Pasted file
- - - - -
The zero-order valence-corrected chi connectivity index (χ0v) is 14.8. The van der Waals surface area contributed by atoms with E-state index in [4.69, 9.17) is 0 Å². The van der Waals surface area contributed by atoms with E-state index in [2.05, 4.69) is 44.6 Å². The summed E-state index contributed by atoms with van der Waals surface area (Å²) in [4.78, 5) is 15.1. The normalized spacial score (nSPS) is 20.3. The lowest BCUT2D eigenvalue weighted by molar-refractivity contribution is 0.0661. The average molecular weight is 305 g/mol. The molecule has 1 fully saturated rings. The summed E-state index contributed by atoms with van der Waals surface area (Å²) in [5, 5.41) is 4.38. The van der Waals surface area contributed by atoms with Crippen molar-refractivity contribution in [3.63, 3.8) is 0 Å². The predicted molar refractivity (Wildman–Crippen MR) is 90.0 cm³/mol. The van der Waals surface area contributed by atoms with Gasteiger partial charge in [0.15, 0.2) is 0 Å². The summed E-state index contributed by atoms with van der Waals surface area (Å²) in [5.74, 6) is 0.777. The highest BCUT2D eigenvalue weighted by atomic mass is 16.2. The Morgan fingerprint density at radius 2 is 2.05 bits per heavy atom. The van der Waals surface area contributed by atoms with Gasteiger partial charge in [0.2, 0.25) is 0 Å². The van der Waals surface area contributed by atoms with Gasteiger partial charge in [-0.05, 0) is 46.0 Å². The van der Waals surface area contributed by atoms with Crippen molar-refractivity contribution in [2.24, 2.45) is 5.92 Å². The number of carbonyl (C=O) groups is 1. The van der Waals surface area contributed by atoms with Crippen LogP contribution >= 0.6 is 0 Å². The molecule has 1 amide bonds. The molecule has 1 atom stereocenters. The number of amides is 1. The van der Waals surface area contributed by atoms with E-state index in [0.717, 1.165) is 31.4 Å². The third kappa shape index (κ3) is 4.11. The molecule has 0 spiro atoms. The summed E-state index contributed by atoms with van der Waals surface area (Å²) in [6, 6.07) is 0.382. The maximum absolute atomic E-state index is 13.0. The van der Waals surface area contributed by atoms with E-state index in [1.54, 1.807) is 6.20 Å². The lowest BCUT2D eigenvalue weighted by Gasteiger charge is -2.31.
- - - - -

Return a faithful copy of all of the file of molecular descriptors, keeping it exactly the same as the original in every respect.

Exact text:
The zero-order valence-corrected chi connectivity index (χ0v) is 14.8. The van der Waals surface area contributed by atoms with E-state index in [4.69, 9.17) is 0 Å². The van der Waals surface area contributed by atoms with E-state index in [2.05, 4.69) is 44.6 Å². The summed E-state index contributed by atoms with van der Waals surface area (Å²) in [4.78, 5) is 15.1. The normalized spacial score (nSPS) is 20.3. The lowest BCUT2D eigenvalue weighted by molar-refractivity contribution is 0.0661. The average molecular weight is 305 g/mol. The molecule has 1 fully saturated rings. The summed E-state index contributed by atoms with van der Waals surface area (Å²) in [5, 5.41) is 4.38. The van der Waals surface area contributed by atoms with Crippen molar-refractivity contribution in [3.63, 3.8) is 0 Å². The predicted molar refractivity (Wildman–Crippen MR) is 90.0 cm³/mol. The van der Waals surface area contributed by atoms with Gasteiger partial charge in [0.15, 0.2) is 0 Å². The summed E-state index contributed by atoms with van der Waals surface area (Å²) in [5.74, 6) is 0.777. The highest BCUT2D eigenvalue weighted by atomic mass is 16.2. The Morgan fingerprint density at radius 2 is 2.05 bits per heavy atom. The van der Waals surface area contributed by atoms with Gasteiger partial charge in [0.2, 0.25) is 0 Å². The van der Waals surface area contributed by atoms with Gasteiger partial charge in [-0.05, 0) is 46.0 Å². The van der Waals surface area contributed by atoms with Crippen molar-refractivity contribution in [2.24, 2.45) is 5.92 Å². The number of carbonyl (C=O) groups is 1. The van der Waals surface area contributed by atoms with Crippen LogP contribution >= 0.6 is 0 Å². The molecule has 1 amide bonds. The molecule has 1 atom stereocenters. The number of amides is 1. The van der Waals surface area contributed by atoms with E-state index in [0.717, 1.165) is 31.4 Å². The third kappa shape index (κ3) is 4.11. The molecule has 0 spiro atoms. The summed E-state index contributed by atoms with van der Waals surface area (Å²) in [6, 6.07) is 0.382. The maximum absolute atomic E-state index is 13.0. The van der Waals surface area contributed by atoms with E-state index in [1.54, 1.807) is 6.20 Å². The lowest BCUT2D eigenvalue weighted by Gasteiger charge is -2.31.